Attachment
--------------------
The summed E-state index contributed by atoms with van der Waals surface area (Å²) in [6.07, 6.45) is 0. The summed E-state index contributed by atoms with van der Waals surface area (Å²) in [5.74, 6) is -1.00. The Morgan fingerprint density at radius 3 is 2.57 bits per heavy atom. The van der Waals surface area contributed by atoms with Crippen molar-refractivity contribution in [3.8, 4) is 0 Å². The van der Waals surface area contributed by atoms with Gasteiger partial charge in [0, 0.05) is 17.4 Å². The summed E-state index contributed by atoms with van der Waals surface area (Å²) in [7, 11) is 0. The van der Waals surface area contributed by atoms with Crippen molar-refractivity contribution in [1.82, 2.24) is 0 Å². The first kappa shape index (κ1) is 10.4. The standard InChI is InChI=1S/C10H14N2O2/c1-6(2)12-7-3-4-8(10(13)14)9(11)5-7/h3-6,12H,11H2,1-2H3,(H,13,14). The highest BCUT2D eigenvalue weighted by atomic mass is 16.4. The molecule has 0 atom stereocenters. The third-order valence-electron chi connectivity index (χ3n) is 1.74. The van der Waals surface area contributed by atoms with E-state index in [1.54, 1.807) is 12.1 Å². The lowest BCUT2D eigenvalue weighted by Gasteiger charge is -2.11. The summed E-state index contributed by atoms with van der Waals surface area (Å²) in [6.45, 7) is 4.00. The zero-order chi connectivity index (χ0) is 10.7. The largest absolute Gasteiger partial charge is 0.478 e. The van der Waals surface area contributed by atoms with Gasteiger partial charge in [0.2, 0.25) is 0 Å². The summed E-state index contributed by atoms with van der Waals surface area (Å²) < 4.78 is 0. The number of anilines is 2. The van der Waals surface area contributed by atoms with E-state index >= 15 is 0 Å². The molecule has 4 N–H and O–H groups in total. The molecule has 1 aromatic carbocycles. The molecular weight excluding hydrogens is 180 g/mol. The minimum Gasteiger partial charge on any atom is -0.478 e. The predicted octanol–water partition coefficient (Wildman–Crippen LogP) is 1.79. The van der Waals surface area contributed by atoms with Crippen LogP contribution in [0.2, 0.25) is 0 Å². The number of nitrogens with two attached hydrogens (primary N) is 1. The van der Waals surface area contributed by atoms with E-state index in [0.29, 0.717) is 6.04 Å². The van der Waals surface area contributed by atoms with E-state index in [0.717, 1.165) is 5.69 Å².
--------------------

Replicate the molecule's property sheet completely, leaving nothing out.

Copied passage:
The summed E-state index contributed by atoms with van der Waals surface area (Å²) in [6.07, 6.45) is 0. The summed E-state index contributed by atoms with van der Waals surface area (Å²) in [5.74, 6) is -1.00. The Morgan fingerprint density at radius 3 is 2.57 bits per heavy atom. The van der Waals surface area contributed by atoms with Crippen molar-refractivity contribution in [3.8, 4) is 0 Å². The van der Waals surface area contributed by atoms with Gasteiger partial charge in [0, 0.05) is 17.4 Å². The summed E-state index contributed by atoms with van der Waals surface area (Å²) in [7, 11) is 0. The van der Waals surface area contributed by atoms with Crippen molar-refractivity contribution in [1.82, 2.24) is 0 Å². The first kappa shape index (κ1) is 10.4. The standard InChI is InChI=1S/C10H14N2O2/c1-6(2)12-7-3-4-8(10(13)14)9(11)5-7/h3-6,12H,11H2,1-2H3,(H,13,14). The highest BCUT2D eigenvalue weighted by atomic mass is 16.4. The molecule has 0 atom stereocenters. The third-order valence-electron chi connectivity index (χ3n) is 1.74. The van der Waals surface area contributed by atoms with E-state index in [1.54, 1.807) is 12.1 Å². The lowest BCUT2D eigenvalue weighted by Gasteiger charge is -2.11. The summed E-state index contributed by atoms with van der Waals surface area (Å²) in [6.45, 7) is 4.00. The zero-order chi connectivity index (χ0) is 10.7. The largest absolute Gasteiger partial charge is 0.478 e. The van der Waals surface area contributed by atoms with Gasteiger partial charge in [0.2, 0.25) is 0 Å². The summed E-state index contributed by atoms with van der Waals surface area (Å²) < 4.78 is 0. The number of anilines is 2. The van der Waals surface area contributed by atoms with E-state index >= 15 is 0 Å². The molecule has 4 N–H and O–H groups in total. The molecule has 1 aromatic carbocycles. The molecular weight excluding hydrogens is 180 g/mol. The minimum Gasteiger partial charge on any atom is -0.478 e. The predicted octanol–water partition coefficient (Wildman–Crippen LogP) is 1.79. The van der Waals surface area contributed by atoms with Crippen LogP contribution in [0.2, 0.25) is 0 Å². The number of nitrogens with two attached hydrogens (primary N) is 1. The van der Waals surface area contributed by atoms with E-state index in [0.29, 0.717) is 6.04 Å². The van der Waals surface area contributed by atoms with E-state index in [0.717, 1.165) is 5.69 Å².